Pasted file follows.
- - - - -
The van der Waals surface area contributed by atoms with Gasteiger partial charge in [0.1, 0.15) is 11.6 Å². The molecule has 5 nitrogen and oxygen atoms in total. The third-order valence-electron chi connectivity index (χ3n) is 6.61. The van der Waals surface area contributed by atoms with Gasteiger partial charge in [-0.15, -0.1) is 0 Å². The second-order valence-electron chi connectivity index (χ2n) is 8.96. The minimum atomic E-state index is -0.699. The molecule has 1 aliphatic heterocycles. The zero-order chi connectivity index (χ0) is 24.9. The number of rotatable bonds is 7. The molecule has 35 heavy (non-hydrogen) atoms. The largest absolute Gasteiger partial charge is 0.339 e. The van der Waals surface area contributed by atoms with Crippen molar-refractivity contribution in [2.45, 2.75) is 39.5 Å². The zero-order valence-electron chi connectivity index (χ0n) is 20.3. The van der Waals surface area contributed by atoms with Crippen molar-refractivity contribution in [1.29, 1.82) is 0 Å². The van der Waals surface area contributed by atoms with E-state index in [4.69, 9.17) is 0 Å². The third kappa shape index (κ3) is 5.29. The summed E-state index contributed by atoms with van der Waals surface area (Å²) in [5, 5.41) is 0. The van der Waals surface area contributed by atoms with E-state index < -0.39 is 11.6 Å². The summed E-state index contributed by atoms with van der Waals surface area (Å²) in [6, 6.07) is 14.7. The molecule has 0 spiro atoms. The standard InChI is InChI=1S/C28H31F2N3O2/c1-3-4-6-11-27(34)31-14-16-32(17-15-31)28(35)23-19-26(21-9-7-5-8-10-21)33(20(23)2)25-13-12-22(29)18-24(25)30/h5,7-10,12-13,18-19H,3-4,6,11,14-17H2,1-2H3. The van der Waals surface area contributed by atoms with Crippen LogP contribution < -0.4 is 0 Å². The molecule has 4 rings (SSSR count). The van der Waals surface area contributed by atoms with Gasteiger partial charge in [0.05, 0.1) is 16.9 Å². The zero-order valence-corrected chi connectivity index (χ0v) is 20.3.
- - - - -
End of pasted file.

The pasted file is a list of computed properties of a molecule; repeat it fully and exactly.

The van der Waals surface area contributed by atoms with Gasteiger partial charge in [0.1, 0.15) is 11.6 Å². The molecule has 5 nitrogen and oxygen atoms in total. The third-order valence-electron chi connectivity index (χ3n) is 6.61. The van der Waals surface area contributed by atoms with Gasteiger partial charge in [-0.15, -0.1) is 0 Å². The second-order valence-electron chi connectivity index (χ2n) is 8.96. The minimum atomic E-state index is -0.699. The molecule has 1 aliphatic heterocycles. The zero-order chi connectivity index (χ0) is 24.9. The number of rotatable bonds is 7. The molecule has 35 heavy (non-hydrogen) atoms. The largest absolute Gasteiger partial charge is 0.339 e. The van der Waals surface area contributed by atoms with Crippen molar-refractivity contribution in [2.45, 2.75) is 39.5 Å². The zero-order valence-electron chi connectivity index (χ0n) is 20.3. The van der Waals surface area contributed by atoms with Crippen molar-refractivity contribution in [1.29, 1.82) is 0 Å². The van der Waals surface area contributed by atoms with E-state index in [4.69, 9.17) is 0 Å². The third kappa shape index (κ3) is 5.29. The summed E-state index contributed by atoms with van der Waals surface area (Å²) in [5, 5.41) is 0. The van der Waals surface area contributed by atoms with E-state index < -0.39 is 11.6 Å². The summed E-state index contributed by atoms with van der Waals surface area (Å²) in [6, 6.07) is 14.7. The molecule has 0 spiro atoms. The standard InChI is InChI=1S/C28H31F2N3O2/c1-3-4-6-11-27(34)31-14-16-32(17-15-31)28(35)23-19-26(21-9-7-5-8-10-21)33(20(23)2)25-13-12-22(29)18-24(25)30/h5,7-10,12-13,18-19H,3-4,6,11,14-17H2,1-2H3. The van der Waals surface area contributed by atoms with Crippen LogP contribution < -0.4 is 0 Å². The molecule has 4 rings (SSSR count). The van der Waals surface area contributed by atoms with Gasteiger partial charge in [0.05, 0.1) is 16.9 Å². The zero-order valence-corrected chi connectivity index (χ0v) is 20.3.